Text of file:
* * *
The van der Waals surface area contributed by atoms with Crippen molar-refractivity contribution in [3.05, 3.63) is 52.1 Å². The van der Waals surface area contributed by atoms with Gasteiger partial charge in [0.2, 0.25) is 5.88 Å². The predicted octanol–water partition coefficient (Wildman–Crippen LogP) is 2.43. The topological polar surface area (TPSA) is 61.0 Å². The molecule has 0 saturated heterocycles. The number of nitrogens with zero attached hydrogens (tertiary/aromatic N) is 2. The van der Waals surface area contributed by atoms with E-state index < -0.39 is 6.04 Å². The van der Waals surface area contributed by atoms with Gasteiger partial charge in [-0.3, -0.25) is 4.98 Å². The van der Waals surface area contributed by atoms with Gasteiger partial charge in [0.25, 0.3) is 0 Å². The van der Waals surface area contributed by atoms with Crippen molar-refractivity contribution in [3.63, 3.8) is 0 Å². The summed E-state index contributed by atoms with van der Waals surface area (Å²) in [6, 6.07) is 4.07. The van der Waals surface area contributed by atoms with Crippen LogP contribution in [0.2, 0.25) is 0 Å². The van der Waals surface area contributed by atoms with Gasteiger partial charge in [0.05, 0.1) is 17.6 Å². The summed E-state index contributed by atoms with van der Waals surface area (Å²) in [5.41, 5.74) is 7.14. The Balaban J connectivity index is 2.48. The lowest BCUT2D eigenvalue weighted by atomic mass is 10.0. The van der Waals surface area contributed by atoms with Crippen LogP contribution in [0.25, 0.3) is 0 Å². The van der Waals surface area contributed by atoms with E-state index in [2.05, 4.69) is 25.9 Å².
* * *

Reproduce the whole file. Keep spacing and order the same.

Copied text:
The van der Waals surface area contributed by atoms with Crippen molar-refractivity contribution in [3.05, 3.63) is 52.1 Å². The van der Waals surface area contributed by atoms with Gasteiger partial charge in [0.2, 0.25) is 5.88 Å². The predicted octanol–water partition coefficient (Wildman–Crippen LogP) is 2.43. The topological polar surface area (TPSA) is 61.0 Å². The molecule has 0 saturated heterocycles. The number of nitrogens with zero attached hydrogens (tertiary/aromatic N) is 2. The van der Waals surface area contributed by atoms with E-state index < -0.39 is 6.04 Å². The van der Waals surface area contributed by atoms with Gasteiger partial charge in [-0.3, -0.25) is 4.98 Å². The van der Waals surface area contributed by atoms with Gasteiger partial charge in [0.25, 0.3) is 0 Å². The van der Waals surface area contributed by atoms with Crippen molar-refractivity contribution in [3.63, 3.8) is 0 Å². The summed E-state index contributed by atoms with van der Waals surface area (Å²) in [6, 6.07) is 4.07. The van der Waals surface area contributed by atoms with Crippen LogP contribution in [0.2, 0.25) is 0 Å². The van der Waals surface area contributed by atoms with Gasteiger partial charge in [0.05, 0.1) is 17.6 Å². The summed E-state index contributed by atoms with van der Waals surface area (Å²) in [5.41, 5.74) is 7.14. The Balaban J connectivity index is 2.48. The lowest BCUT2D eigenvalue weighted by atomic mass is 10.0. The van der Waals surface area contributed by atoms with Crippen LogP contribution in [0.25, 0.3) is 0 Å². The van der Waals surface area contributed by atoms with E-state index in [2.05, 4.69) is 25.9 Å².